CDC Warns Against Travel To Over 20 Caribbean Countries

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The CDC is warning against travel to 21 Caribbean countries.
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News Americas, NEW YORK, NY, Weds. Nov. 25, 2020: The Centers For Disease Control, (CDC), is urging Americans to avoid travel to 21 Caribbean countries.

The CDC raised the almost two dozen countries to Level 4, saying the countries have a “Very High Level of COVID-19,” even though the region lags way behind the US on coronavirus, and most have been able to contain the virus.

The CDC says travel to these countries “may increase your chance of getting and spreading COVID-19.”

They are: Antigua & Barbuda, Aruba, Bonaire, Belize, Cuba, French Guiana, Guadeloupe, Guyana, Haiti, Jamaica, Puerto Rico, Saba, Saint Martin, Sint Eustacius, Sint Maarten, the Bahamas, Trinidad and Tobago, the Dominican Republic, USVI, Suriname and the Turks & Caicos islands.

The updated advisory was issued on Nov. 21st.

Jamaica Hotel Tourism Association President, Clifton Reader, speaking on a radio program in Jamaica, said he expects the advisory to put a damper on the tourism sector’s performance there.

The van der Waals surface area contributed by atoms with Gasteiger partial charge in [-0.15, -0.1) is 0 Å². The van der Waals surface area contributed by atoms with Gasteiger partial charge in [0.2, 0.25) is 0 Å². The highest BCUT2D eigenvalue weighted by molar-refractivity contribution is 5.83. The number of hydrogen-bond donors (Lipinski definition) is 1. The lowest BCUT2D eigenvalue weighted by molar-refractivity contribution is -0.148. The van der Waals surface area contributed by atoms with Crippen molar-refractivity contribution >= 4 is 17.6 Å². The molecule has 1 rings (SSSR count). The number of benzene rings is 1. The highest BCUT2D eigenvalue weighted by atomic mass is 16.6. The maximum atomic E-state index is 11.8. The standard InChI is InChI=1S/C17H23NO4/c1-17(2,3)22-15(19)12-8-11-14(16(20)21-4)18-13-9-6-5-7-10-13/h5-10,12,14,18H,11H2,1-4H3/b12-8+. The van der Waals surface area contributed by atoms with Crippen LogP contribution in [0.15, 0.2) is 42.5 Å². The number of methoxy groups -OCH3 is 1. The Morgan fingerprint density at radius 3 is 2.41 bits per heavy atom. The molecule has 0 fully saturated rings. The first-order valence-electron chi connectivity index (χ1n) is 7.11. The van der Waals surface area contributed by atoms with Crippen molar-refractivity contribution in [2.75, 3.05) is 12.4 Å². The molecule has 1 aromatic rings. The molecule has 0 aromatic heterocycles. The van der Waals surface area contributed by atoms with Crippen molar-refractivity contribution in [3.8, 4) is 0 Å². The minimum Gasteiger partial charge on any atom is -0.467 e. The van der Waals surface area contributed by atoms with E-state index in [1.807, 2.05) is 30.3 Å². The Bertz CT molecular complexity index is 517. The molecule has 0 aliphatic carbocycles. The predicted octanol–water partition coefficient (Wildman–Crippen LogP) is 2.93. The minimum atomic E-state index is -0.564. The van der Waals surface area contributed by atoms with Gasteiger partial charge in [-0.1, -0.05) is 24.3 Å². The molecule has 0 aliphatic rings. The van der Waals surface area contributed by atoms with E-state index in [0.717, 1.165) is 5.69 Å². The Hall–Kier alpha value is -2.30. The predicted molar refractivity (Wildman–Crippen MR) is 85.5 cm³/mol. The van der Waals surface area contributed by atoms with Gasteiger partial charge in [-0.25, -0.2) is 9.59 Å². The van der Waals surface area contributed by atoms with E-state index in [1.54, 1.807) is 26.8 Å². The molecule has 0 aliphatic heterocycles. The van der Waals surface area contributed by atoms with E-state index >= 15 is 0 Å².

“We have the facts to back up that the winter season, not only from that declaration, but we did a survey within the JHTA a couple days ago and it shows that, where we were projecting 35 per cent for the winter season, it’s now down to 30 per cent,” he said.  “So, with such a declaration telling people not to travel to Jamaica…we definitely believe that it’s going to affect the travelers coming into Jamaica, occupants for the winter season.”

Jamaica has recorded 10,422 positive cases of COVID-19 as well as 243 deaths to date.

The warning comes as U.S. airlines are adding flights, and in some cases COVID-19 testing programs, for travel to the Caribbean, a region central to carriers’ strategies to tap into pockets of holiday demand before a vaccine makes its way around the world.